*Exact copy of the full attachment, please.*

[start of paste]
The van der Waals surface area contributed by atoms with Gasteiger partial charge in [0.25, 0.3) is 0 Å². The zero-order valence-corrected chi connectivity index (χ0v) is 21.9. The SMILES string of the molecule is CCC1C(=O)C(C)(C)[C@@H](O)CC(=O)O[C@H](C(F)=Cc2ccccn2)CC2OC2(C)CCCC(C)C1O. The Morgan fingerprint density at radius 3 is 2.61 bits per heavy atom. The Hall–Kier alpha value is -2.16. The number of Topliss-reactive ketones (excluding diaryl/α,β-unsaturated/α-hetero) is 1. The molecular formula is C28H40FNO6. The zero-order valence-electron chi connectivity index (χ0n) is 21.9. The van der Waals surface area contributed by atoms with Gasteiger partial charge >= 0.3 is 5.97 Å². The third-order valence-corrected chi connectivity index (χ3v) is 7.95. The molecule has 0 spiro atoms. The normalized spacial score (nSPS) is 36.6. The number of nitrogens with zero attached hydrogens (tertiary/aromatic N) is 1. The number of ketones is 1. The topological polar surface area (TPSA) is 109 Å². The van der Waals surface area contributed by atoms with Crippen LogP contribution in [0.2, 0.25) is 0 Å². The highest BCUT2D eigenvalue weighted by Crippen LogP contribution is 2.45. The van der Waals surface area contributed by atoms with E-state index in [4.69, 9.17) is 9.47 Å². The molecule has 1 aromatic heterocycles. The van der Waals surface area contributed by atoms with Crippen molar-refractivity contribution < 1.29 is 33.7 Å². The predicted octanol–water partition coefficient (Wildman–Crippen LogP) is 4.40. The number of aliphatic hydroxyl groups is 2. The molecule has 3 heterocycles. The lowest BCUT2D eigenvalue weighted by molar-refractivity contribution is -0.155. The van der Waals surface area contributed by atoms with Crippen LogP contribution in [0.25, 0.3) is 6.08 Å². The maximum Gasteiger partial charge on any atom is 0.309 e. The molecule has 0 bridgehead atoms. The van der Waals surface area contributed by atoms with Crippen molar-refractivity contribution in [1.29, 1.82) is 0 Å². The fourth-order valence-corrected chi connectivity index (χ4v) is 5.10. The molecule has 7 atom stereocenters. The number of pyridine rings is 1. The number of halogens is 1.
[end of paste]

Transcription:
The van der Waals surface area contributed by atoms with Gasteiger partial charge in [0.25, 0.3) is 0 Å². The zero-order valence-corrected chi connectivity index (χ0v) is 21.9. The SMILES string of the molecule is CCC1C(=O)C(C)(C)[C@@H](O)CC(=O)O[C@H](C(F)=Cc2ccccn2)CC2OC2(C)CCCC(C)C1O. The Morgan fingerprint density at radius 3 is 2.61 bits per heavy atom. The Hall–Kier alpha value is -2.16. The number of Topliss-reactive ketones (excluding diaryl/α,β-unsaturated/α-hetero) is 1. The molecular formula is C28H40FNO6. The zero-order valence-electron chi connectivity index (χ0n) is 21.9. The van der Waals surface area contributed by atoms with Gasteiger partial charge >= 0.3 is 5.97 Å². The third-order valence-corrected chi connectivity index (χ3v) is 7.95. The molecule has 0 spiro atoms. The normalized spacial score (nSPS) is 36.6. The number of nitrogens with zero attached hydrogens (tertiary/aromatic N) is 1. The number of ketones is 1. The topological polar surface area (TPSA) is 109 Å². The van der Waals surface area contributed by atoms with Crippen LogP contribution in [0.2, 0.25) is 0 Å². The highest BCUT2D eigenvalue weighted by Crippen LogP contribution is 2.45. The van der Waals surface area contributed by atoms with E-state index in [4.69, 9.17) is 9.47 Å². The molecule has 1 aromatic heterocycles. The van der Waals surface area contributed by atoms with Crippen molar-refractivity contribution < 1.29 is 33.7 Å². The predicted octanol–water partition coefficient (Wildman–Crippen LogP) is 4.40. The number of aliphatic hydroxyl groups is 2. The molecule has 3 heterocycles. The lowest BCUT2D eigenvalue weighted by molar-refractivity contribution is -0.155. The van der Waals surface area contributed by atoms with Crippen LogP contribution in [0.25, 0.3) is 6.08 Å². The maximum Gasteiger partial charge on any atom is 0.309 e. The molecule has 0 bridgehead atoms. The van der Waals surface area contributed by atoms with Crippen molar-refractivity contribution in [1.29, 1.82) is 0 Å². The fourth-order valence-corrected chi connectivity index (χ4v) is 5.10. The molecule has 7 atom stereocenters. The number of pyridine rings is 1. The number of halogens is 1.